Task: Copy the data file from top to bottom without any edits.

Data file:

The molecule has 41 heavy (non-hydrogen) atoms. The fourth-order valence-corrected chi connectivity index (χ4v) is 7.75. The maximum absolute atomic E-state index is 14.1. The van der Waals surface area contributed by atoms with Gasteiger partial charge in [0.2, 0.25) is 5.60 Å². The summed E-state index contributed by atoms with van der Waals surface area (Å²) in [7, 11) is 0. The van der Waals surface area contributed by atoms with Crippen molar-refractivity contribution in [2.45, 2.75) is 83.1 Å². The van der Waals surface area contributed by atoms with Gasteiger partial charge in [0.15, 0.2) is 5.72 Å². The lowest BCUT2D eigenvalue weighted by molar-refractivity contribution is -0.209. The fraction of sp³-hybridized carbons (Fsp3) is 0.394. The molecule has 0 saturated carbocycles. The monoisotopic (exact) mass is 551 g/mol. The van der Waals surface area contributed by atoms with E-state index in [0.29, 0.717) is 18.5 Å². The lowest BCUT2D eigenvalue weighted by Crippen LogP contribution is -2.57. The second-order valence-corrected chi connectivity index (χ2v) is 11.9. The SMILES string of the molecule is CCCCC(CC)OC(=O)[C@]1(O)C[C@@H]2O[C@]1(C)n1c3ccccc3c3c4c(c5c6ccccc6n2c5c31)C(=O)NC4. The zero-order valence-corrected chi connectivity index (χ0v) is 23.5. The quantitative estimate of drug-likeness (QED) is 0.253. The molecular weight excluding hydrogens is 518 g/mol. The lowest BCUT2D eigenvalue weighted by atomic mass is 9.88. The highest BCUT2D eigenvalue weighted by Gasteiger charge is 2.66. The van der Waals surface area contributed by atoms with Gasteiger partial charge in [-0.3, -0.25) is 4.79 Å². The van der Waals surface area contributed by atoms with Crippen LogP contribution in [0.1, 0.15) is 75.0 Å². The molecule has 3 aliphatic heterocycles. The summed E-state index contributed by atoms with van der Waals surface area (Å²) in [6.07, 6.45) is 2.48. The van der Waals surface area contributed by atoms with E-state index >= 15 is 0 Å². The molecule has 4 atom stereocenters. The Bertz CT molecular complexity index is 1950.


The molecule has 41 heavy (non-hydrogen) atoms. The fourth-order valence-corrected chi connectivity index (χ4v) is 7.75. The maximum absolute atomic E-state index is 14.1. The van der Waals surface area contributed by atoms with Gasteiger partial charge in [0.2, 0.25) is 5.60 Å². The summed E-state index contributed by atoms with van der Waals surface area (Å²) in [7, 11) is 0. The van der Waals surface area contributed by atoms with Crippen molar-refractivity contribution in [2.45, 2.75) is 83.1 Å². The van der Waals surface area contributed by atoms with Gasteiger partial charge in [0.15, 0.2) is 5.72 Å². The lowest BCUT2D eigenvalue weighted by molar-refractivity contribution is -0.209. The fraction of sp³-hybridized carbons (Fsp3) is 0.394. The molecule has 0 saturated carbocycles. The monoisotopic (exact) mass is 551 g/mol. The van der Waals surface area contributed by atoms with E-state index in [0.29, 0.717) is 18.5 Å². The lowest BCUT2D eigenvalue weighted by Crippen LogP contribution is -2.57. The second-order valence-corrected chi connectivity index (χ2v) is 11.9. The SMILES string of the molecule is CCCCC(CC)OC(=O)[C@]1(O)C[C@@H]2O[C@]1(C)n1c3ccccc3c3c4c(c5c6ccccc6n2c5c31)C(=O)NC4. The zero-order valence-corrected chi connectivity index (χ0v) is 23.5. The quantitative estimate of drug-likeness (QED) is 0.253. The molecular weight excluding hydrogens is 518 g/mol. The lowest BCUT2D eigenvalue weighted by atomic mass is 9.88. The highest BCUT2D eigenvalue weighted by Gasteiger charge is 2.66. The van der Waals surface area contributed by atoms with Gasteiger partial charge in [-0.3, -0.25) is 4.79 Å². The van der Waals surface area contributed by atoms with Crippen LogP contribution in [0.1, 0.15) is 75.0 Å². The molecule has 3 aliphatic heterocycles. The summed E-state index contributed by atoms with van der Waals surface area (Å²) in [6.07, 6.45) is 2.48. The van der Waals surface area contributed by atoms with E-state index >= 15 is 0 Å². The molecule has 4 atom stereocenters. The Bertz CT molecular complexity index is 1950.